Venezuela’s acting President warns about U.S. led assassination attempt on political rival

Nicolas Maduro says that Pentagon and CIA plan to assassinate Capriles

By DANIEL WALLIS | REUTERS | MARCH 18, 2013

Venezuela’s acting president urged U.S. leader Barack Obama to stop what he called a plot by the Pentagon and the Central Intelligence Agency to kill his opposition rival and trigger a coup before an April 14 election.

Nicolas Maduro said the plan was to blame his opponent’s murder on the OPEC nation’s government and to “fill Venezuelans with hate” as they prepare to go to vote following the death of socialist leader Hugo Chavez.

Maduro first mentioned a plot against his rival, Henrique Capriles, last week, blaming it on former Bush administration officials Roger Noriega and Otto Reich. Both rejected the allegations as untrue, outrageous and defamatory.

“I call on President Obama – Roger Noriega, Otto Reich, officials at the Pentagon and at the CIA are behind a plan to assassinate the right-wing presidential candidate to create chaos,” Maduro said in a TV interview broadcast on Sunday.

Maduro, who is Chavez’s preferred successor, said the purpose of the plot was to set off a coup and that his information came from “a very good source.”

During his 14 years in power, the charismatic but divisive Chavez, who died March 5 after a two-year battle with cancer, often denounced U.S. plots against him and his “revolution.” Critics dismissed those claims as a smokescreen to keep voters focused on a sense of “imperialist” threat.

In kicking off the opposition’s campaign in the provinces on Saturday, Capriles said Maduro would be to blame if anything happened to him.

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Venezuelan Vice President delivers State of the Nation speech while Chavez remains in Cuba

By IAN JAMES and VIVIAN SEQUERA | AP | JANUARY 16, 2012

Venezuelan Vice President Nicolas Maduro took the place of ailing President Hugo Chavez on Tuesday by delivering a short speech and turning in a state-of-the-nation report amid legal debate about his legitimacy.

Maduro submitted the report in writing from Chavez’s government while the president remained in Cuba undergoing treatment after his fourth cancer-related surgery. Opposition politicians argued that the annual speech should have been postponed because the president is supposed to deliver it, and about a dozen walked out in protest.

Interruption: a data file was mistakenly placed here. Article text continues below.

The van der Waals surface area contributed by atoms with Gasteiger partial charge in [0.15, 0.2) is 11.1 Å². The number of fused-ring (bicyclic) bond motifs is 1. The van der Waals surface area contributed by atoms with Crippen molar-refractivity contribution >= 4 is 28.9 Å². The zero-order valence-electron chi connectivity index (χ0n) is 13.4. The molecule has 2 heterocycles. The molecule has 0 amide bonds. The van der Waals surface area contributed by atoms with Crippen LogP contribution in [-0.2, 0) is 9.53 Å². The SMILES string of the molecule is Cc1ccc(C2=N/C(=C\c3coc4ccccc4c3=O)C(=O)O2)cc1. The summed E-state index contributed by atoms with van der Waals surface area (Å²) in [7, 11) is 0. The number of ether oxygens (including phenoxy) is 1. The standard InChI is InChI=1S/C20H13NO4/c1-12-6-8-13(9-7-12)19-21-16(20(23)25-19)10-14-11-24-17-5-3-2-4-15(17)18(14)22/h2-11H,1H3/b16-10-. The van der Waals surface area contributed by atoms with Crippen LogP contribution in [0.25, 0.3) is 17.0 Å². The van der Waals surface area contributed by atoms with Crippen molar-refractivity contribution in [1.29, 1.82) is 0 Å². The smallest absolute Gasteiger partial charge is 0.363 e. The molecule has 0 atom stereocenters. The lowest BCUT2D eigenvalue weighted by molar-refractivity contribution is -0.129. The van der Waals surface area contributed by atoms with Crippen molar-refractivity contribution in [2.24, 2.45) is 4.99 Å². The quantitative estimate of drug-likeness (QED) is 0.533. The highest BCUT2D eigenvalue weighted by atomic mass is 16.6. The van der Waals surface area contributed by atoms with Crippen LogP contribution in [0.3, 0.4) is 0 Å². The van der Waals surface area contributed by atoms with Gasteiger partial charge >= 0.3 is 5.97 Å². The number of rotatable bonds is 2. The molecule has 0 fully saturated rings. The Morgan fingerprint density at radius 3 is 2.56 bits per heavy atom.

Maduro announced during the speech, a day after visiting with Chavez in Cuba, that the president designated former vice president Elias Jaua as the new foreign minister. Maduro had kept the foreign minister’s post after his appointment as vice president in October.

Opposition leader Henrique Capriles said the naming of Jaua as foreign minister should be reviewed because it was unclear under what authority the vice president was acting when such powers belong to the president alone.

Only a portion of the opposition’s representatives walked out of the National Assembly session.

Reflecting critics’ charges of heavy Cuban influence in the political events unfolding in Venezuela, one of the legislators who left, Maria Corina Machado said: “The government of Venezuela today is in Cuba, and that’s in violation of the constitution.”

Oil Minister Rafael Ramirez dismissed the opposition’s allegations that the government was acting illegally by going ahead with the special legislative session.

“There’s no constitutional controversy,” Ramirez told reporters, calling the politicians who walked out “the most extremist sector of the far right.”

It was the second time in less than a week that Maduro has presided over an event that would normally have been led by Chavez. Maduro says Chavez remains in charge as president, though it remains unclear when the president might be well enough to address Venezuelans or return home.

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